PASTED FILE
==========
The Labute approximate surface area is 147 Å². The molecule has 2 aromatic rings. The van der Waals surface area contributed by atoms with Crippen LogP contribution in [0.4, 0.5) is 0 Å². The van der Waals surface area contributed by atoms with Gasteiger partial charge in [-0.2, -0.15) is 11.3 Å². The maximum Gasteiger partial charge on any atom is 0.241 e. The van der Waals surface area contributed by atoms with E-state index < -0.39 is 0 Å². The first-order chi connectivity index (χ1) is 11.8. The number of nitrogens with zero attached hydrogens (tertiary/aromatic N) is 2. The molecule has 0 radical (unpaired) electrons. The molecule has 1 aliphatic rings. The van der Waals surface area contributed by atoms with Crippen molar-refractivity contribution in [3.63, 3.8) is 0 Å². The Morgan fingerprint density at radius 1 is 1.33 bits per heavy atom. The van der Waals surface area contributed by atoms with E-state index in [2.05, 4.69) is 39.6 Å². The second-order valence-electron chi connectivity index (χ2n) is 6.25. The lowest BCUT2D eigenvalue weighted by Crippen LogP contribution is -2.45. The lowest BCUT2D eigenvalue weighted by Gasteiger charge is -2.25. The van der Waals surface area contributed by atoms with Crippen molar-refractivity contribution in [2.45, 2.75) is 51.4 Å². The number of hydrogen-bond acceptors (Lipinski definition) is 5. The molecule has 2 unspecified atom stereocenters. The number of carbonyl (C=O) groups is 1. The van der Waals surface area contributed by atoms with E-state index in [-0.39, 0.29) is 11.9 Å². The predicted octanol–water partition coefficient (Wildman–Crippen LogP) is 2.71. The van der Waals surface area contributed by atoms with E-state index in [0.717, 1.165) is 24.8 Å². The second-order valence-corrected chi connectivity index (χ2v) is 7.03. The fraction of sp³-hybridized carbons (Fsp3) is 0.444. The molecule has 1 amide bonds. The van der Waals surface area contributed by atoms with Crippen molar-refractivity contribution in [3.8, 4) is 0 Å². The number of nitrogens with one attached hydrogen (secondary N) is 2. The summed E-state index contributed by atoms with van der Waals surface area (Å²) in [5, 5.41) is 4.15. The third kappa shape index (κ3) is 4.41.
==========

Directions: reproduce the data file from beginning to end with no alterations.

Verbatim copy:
The Labute approximate surface area is 147 Å². The molecule has 2 aromatic rings. The van der Waals surface area contributed by atoms with Crippen LogP contribution in [0.4, 0.5) is 0 Å². The van der Waals surface area contributed by atoms with Gasteiger partial charge in [-0.2, -0.15) is 11.3 Å². The maximum Gasteiger partial charge on any atom is 0.241 e. The van der Waals surface area contributed by atoms with E-state index < -0.39 is 0 Å². The first-order chi connectivity index (χ1) is 11.8. The number of nitrogens with zero attached hydrogens (tertiary/aromatic N) is 2. The molecule has 0 radical (unpaired) electrons. The molecule has 1 aliphatic rings. The van der Waals surface area contributed by atoms with Crippen molar-refractivity contribution in [3.63, 3.8) is 0 Å². The Morgan fingerprint density at radius 1 is 1.33 bits per heavy atom. The van der Waals surface area contributed by atoms with E-state index in [2.05, 4.69) is 39.6 Å². The second-order valence-electron chi connectivity index (χ2n) is 6.25. The lowest BCUT2D eigenvalue weighted by Crippen LogP contribution is -2.45. The lowest BCUT2D eigenvalue weighted by Gasteiger charge is -2.25. The van der Waals surface area contributed by atoms with Crippen molar-refractivity contribution in [2.45, 2.75) is 51.4 Å². The number of hydrogen-bond acceptors (Lipinski definition) is 5. The molecule has 2 unspecified atom stereocenters. The number of carbonyl (C=O) groups is 1. The van der Waals surface area contributed by atoms with E-state index in [-0.39, 0.29) is 11.9 Å². The predicted octanol–water partition coefficient (Wildman–Crippen LogP) is 2.71. The van der Waals surface area contributed by atoms with E-state index in [0.717, 1.165) is 24.8 Å². The second-order valence-corrected chi connectivity index (χ2v) is 7.03. The fraction of sp³-hybridized carbons (Fsp3) is 0.444. The molecule has 1 amide bonds. The van der Waals surface area contributed by atoms with Crippen molar-refractivity contribution in [3.8, 4) is 0 Å². The number of nitrogens with one attached hydrogen (secondary N) is 2. The summed E-state index contributed by atoms with van der Waals surface area (Å²) in [5, 5.41) is 4.15. The third kappa shape index (κ3) is 4.41.